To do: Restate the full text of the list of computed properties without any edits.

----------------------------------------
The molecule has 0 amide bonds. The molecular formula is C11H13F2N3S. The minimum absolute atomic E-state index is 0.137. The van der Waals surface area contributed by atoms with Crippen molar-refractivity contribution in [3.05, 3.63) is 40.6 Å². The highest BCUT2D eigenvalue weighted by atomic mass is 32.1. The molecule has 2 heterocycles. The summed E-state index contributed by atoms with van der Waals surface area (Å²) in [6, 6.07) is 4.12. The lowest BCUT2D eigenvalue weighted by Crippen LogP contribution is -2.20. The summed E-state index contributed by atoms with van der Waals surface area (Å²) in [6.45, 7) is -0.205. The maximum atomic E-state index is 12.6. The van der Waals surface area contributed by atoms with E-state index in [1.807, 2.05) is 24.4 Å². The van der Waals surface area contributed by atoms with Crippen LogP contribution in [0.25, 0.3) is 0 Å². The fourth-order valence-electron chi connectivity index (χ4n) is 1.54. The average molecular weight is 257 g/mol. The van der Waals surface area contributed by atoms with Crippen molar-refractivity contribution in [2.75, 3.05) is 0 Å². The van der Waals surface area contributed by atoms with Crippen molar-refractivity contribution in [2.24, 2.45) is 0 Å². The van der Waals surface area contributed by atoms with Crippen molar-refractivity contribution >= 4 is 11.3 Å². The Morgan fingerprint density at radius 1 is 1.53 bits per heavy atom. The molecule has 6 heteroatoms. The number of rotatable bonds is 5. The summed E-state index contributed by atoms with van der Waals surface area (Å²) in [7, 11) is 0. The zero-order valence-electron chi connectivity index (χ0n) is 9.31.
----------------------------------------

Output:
The molecule has 0 amide bonds. The molecular formula is C11H13F2N3S. The minimum absolute atomic E-state index is 0.137. The van der Waals surface area contributed by atoms with Crippen molar-refractivity contribution in [3.05, 3.63) is 40.6 Å². The highest BCUT2D eigenvalue weighted by atomic mass is 32.1. The molecule has 2 heterocycles. The summed E-state index contributed by atoms with van der Waals surface area (Å²) in [6, 6.07) is 4.12. The lowest BCUT2D eigenvalue weighted by Crippen LogP contribution is -2.20. The summed E-state index contributed by atoms with van der Waals surface area (Å²) in [6.45, 7) is -0.205. The maximum atomic E-state index is 12.6. The van der Waals surface area contributed by atoms with E-state index in [1.807, 2.05) is 24.4 Å². The van der Waals surface area contributed by atoms with Crippen LogP contribution in [0.25, 0.3) is 0 Å². The fourth-order valence-electron chi connectivity index (χ4n) is 1.54. The average molecular weight is 257 g/mol. The van der Waals surface area contributed by atoms with Crippen molar-refractivity contribution in [2.75, 3.05) is 0 Å². The van der Waals surface area contributed by atoms with Crippen molar-refractivity contribution in [2.24, 2.45) is 0 Å². The van der Waals surface area contributed by atoms with Crippen molar-refractivity contribution >= 4 is 11.3 Å². The Morgan fingerprint density at radius 1 is 1.53 bits per heavy atom. The molecule has 6 heteroatoms. The number of rotatable bonds is 5. The summed E-state index contributed by atoms with van der Waals surface area (Å²) in [7, 11) is 0. The zero-order valence-electron chi connectivity index (χ0n) is 9.31.